The best books of exploration inevitably inspire their readers, and “No Boat Required” is no exception. We knew of some of the tidal islands Peter Caton visited around Scotland, but have only visited one ourselves (Cramond Island): and quite a number were simply unknown to us. Our “must visit and photograph” list has just grown a little longer with the addition of the author’s other Scottish tidal islands.
I highly recommend this excellent website for discovering Scotland – Peter
Following the success of ‘Essex Coast Walk’, Peter Caton now ventures to the furthest extremities of England, Scotland and Wales to give us ‘No Boat Required: Exploring Tidal Islands’. With the help of excellent colour photographs, this book can be read straight through, as an entertaining narrative of an odyssey never before undertaken, or selectively, if we choose to begin with chapters offering a fresh insight into islands we already know and love.
Once again, the author demonstrates his intrepid appreciation of public transport by travelling to remote shores by train, bus, foot and, in direst extremities, hiring a car. Defining tidal islands as those which can be safely walked to with dry feet from the UK mainland, but which are totally surrounded by water at least once every month, the author visits each of the 43 which meet these criteria, involving 30 separate expeditions from his Essex home. Each island is comprehensively researched and his experiences described, with disarmingly frank honesty and wit, in this immensely enjoyable book.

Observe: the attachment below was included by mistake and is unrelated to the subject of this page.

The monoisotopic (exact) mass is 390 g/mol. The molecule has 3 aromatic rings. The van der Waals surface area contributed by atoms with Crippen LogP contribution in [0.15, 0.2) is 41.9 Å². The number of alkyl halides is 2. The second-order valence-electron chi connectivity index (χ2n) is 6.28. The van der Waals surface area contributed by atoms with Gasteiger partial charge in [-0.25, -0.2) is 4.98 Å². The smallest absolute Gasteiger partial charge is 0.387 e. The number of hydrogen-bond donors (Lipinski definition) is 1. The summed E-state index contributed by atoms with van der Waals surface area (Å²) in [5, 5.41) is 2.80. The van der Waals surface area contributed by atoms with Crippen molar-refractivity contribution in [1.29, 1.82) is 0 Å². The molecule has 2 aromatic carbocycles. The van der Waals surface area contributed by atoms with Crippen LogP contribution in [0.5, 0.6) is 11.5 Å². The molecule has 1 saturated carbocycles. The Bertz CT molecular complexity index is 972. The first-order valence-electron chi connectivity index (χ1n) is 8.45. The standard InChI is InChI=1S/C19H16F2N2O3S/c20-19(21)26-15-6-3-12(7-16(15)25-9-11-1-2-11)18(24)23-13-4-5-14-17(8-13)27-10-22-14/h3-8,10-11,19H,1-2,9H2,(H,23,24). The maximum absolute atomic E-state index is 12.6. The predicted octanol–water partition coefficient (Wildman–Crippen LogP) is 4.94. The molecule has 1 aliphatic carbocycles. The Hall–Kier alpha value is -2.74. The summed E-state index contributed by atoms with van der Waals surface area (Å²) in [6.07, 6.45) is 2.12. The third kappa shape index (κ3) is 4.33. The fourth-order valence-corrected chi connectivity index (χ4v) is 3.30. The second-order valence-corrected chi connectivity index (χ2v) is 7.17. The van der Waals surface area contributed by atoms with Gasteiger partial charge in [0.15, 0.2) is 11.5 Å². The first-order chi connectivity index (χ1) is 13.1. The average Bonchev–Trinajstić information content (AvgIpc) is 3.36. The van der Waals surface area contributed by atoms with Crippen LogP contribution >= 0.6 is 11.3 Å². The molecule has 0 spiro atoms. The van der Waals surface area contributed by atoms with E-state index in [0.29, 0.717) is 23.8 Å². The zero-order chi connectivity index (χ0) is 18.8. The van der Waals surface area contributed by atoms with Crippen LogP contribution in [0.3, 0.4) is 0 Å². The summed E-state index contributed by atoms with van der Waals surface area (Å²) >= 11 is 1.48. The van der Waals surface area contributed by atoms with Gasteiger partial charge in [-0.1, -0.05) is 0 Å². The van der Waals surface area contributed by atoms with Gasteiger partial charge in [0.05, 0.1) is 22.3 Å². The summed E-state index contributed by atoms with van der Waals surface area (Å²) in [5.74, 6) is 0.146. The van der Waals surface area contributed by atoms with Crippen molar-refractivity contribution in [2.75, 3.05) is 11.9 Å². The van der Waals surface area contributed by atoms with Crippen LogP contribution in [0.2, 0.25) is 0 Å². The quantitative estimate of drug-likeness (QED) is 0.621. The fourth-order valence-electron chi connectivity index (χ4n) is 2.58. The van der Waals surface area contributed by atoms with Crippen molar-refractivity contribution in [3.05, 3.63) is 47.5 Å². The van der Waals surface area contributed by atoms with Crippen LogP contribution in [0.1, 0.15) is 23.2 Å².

Destinations range from the much-loved, idyllic Holy Island of Lindisfarne to the tiny London refuge of Chiswick Eyot. On rare occasions, Peter Caton found himself barred from a privately-owned island, such as neglected St Catherine’s Island in Pembrokeshire, where the most prominent features were the abandoned Napoleonic fort and the abundance of Keep Out signs. Nothing daunted, he still provides a fascinating account of each island and his considered opinion of its owner. Where protection of nature is the reason for restricted access, we are offered a clearly explained, often moving account of the vulnerability of the island’s wildlife, ecology and very physical survival